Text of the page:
Q. In the first Center Stage, the camera is more static in the Fred Astaire style. In Center Stage: Turn it Up, it sounds like you did a little bit of both?
Yes. We did a bit of both.
Q. What are some of the dance highlights in Center Stage: Turn it Up that people should look forward to seeing?
There’s so many different little scenes and big scenes. The finale was definitely the place where the director played a big part in giving his ideas as to what he wanted… so I would say the finale. But there are also some really fun class scenes that are cute and fun and then AJs stuff is really exciting too. There are great dance scenes all throughout the movie.
Q. Besides Ethan Stiefel who are some of the star ballet dancers?
Ethan Stiefel is the huge star and everyone should come out to see him. The young ballet dancers we hired for the class scenes and the audition scenes were so excited when he was on set. You could just feel the buzz…but there are also some really good dancers from Pacific Dance Arts as well as The Goh Ballet. We didn’t hire any one dance company but the dancers who auditioned for this movie are from numerous dance companies and well known schools here. The girl who played Allison is Daniela Dib. She’s a really good ballerina. A lot of ballet dancers came out to audition for this movie and we chose who we felt was right.
Q. Who are some of your choreographic influences?
I’m a product of the eighties. When I was a young girl in elementary school I was always being bossy in the school yard choreographing my friends, although at that time I didn’t know what that word meant. I would make up shows for everybody and I was really organized about it for someone that age. When Flash Dance came out I was completely inspired and also inspired by movies like Staying Alive. My aunt took me to New York and I think Cats was the first Broadway show I saw and I loved Chicago and Cabaret as well. Even though I have ballet training I’m a jazz dance choreographer first. I was really into commercial jazz dance and what influences me the most are dances who aren’t just technically proficient… I get bored. They have to be great performers! I love watching Baryshnikov, Gregory Hynes. Dancers who give it that extra zest! Fred Astaire. Those people rubbed off on me much more than just technically proficient dancers. I think one of my favorite shows was Les Ballets Jazz de Montreal. They amalgamate jazz/ballet/contemporary and it’s so free! Everyone is just such a great performer. I also love the old school black and white Fred Astaire movies with all of the great costumes and the fun musical theater type dancing. That’s what entertains me the most. To stay busy up here you have to branch out into a bunch of different styles. When I’m choreographing I think of whoever is my favorite person from that style.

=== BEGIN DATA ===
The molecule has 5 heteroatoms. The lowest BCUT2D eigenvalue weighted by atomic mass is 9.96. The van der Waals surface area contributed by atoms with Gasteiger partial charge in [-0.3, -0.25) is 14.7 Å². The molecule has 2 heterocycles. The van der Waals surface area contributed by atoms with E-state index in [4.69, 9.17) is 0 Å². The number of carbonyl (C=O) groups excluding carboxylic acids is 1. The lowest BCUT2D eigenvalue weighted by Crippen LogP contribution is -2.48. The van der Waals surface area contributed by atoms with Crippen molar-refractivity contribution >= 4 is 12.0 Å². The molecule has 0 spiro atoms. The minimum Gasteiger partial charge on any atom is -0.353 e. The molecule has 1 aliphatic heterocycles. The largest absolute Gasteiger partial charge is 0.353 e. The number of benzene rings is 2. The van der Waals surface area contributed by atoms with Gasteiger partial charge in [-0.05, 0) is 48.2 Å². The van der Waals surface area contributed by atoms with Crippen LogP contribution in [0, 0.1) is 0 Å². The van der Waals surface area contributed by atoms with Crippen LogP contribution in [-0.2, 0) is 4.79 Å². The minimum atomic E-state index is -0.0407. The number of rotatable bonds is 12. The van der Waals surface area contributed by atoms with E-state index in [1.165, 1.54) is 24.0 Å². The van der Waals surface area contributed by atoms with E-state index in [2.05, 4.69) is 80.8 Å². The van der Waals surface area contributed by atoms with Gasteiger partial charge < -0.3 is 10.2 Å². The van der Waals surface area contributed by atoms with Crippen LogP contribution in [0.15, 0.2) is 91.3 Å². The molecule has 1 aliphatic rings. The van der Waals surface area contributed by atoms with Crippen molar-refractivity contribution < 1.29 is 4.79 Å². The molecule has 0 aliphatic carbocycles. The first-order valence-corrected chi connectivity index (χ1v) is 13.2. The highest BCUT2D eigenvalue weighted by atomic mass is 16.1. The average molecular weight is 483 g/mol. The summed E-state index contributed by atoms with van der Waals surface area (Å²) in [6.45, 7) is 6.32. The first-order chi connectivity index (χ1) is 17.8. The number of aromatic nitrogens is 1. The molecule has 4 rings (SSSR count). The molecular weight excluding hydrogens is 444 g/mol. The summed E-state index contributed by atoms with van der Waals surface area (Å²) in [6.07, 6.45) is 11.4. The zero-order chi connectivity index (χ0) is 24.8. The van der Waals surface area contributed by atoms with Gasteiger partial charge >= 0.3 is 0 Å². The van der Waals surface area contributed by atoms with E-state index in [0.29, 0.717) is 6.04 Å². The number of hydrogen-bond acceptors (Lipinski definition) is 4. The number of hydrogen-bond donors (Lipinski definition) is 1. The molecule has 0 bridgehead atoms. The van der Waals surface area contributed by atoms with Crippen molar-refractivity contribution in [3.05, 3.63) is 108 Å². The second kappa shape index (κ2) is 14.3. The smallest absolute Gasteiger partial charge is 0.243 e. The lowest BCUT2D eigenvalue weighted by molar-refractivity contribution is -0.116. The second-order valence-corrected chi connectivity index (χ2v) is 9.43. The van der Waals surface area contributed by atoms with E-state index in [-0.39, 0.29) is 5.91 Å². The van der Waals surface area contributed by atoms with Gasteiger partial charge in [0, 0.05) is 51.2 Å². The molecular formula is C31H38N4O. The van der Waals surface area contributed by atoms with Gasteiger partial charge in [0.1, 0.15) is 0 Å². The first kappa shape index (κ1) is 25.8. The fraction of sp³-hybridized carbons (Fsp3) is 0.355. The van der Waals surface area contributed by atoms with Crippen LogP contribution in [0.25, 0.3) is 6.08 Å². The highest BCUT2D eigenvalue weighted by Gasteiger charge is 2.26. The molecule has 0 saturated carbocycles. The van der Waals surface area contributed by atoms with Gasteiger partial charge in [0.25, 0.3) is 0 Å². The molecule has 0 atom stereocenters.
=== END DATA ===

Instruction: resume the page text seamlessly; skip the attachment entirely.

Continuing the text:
Q. I saw on your resume that you did something with Johnny Depp? What was that?